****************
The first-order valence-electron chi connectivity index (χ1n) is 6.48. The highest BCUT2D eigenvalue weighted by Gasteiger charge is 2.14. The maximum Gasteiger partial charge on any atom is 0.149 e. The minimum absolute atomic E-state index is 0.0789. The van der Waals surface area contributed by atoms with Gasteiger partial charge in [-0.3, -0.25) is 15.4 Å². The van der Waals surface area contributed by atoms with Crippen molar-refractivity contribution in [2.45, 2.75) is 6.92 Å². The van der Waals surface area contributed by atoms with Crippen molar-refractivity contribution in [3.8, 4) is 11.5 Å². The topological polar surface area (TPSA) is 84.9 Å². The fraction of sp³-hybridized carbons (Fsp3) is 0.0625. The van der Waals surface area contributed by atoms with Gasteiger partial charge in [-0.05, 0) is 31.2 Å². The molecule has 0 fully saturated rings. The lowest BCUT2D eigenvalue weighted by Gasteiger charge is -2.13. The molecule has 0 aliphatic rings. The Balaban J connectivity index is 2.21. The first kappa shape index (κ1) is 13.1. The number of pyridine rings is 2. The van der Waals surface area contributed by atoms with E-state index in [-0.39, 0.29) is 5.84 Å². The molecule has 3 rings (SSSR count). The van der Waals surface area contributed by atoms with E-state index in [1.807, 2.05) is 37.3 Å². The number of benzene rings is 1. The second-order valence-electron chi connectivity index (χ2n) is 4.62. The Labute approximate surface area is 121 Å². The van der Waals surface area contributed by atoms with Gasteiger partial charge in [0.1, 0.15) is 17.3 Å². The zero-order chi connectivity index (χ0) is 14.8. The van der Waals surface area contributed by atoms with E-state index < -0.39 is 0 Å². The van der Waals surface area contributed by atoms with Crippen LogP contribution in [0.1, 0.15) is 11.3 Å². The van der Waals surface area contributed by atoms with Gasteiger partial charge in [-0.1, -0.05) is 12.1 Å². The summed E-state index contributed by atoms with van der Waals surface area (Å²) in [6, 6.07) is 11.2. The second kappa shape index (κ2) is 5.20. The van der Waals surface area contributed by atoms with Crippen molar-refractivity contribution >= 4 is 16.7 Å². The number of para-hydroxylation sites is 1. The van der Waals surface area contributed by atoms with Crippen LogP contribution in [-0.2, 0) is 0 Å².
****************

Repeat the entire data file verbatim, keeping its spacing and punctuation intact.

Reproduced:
The first-order valence-electron chi connectivity index (χ1n) is 6.48. The highest BCUT2D eigenvalue weighted by Gasteiger charge is 2.14. The maximum Gasteiger partial charge on any atom is 0.149 e. The minimum absolute atomic E-state index is 0.0789. The van der Waals surface area contributed by atoms with Gasteiger partial charge in [-0.3, -0.25) is 15.4 Å². The van der Waals surface area contributed by atoms with Crippen molar-refractivity contribution in [2.45, 2.75) is 6.92 Å². The van der Waals surface area contributed by atoms with Crippen molar-refractivity contribution in [3.8, 4) is 11.5 Å². The topological polar surface area (TPSA) is 84.9 Å². The fraction of sp³-hybridized carbons (Fsp3) is 0.0625. The van der Waals surface area contributed by atoms with Gasteiger partial charge in [-0.05, 0) is 31.2 Å². The molecule has 0 fully saturated rings. The lowest BCUT2D eigenvalue weighted by Gasteiger charge is -2.13. The molecule has 0 aliphatic rings. The Balaban J connectivity index is 2.21. The first kappa shape index (κ1) is 13.1. The number of pyridine rings is 2. The van der Waals surface area contributed by atoms with E-state index in [-0.39, 0.29) is 5.84 Å². The molecule has 3 rings (SSSR count). The van der Waals surface area contributed by atoms with E-state index in [1.807, 2.05) is 37.3 Å². The number of benzene rings is 1. The second-order valence-electron chi connectivity index (χ2n) is 4.62. The Labute approximate surface area is 121 Å². The van der Waals surface area contributed by atoms with Gasteiger partial charge in [0.1, 0.15) is 17.3 Å². The zero-order chi connectivity index (χ0) is 14.8. The van der Waals surface area contributed by atoms with E-state index < -0.39 is 0 Å². The van der Waals surface area contributed by atoms with Crippen LogP contribution in [0.1, 0.15) is 11.3 Å². The van der Waals surface area contributed by atoms with Gasteiger partial charge in [-0.1, -0.05) is 12.1 Å². The summed E-state index contributed by atoms with van der Waals surface area (Å²) in [6, 6.07) is 11.2. The second kappa shape index (κ2) is 5.20. The van der Waals surface area contributed by atoms with Crippen molar-refractivity contribution >= 4 is 16.7 Å². The number of para-hydroxylation sites is 1. The van der Waals surface area contributed by atoms with Crippen LogP contribution in [-0.2, 0) is 0 Å².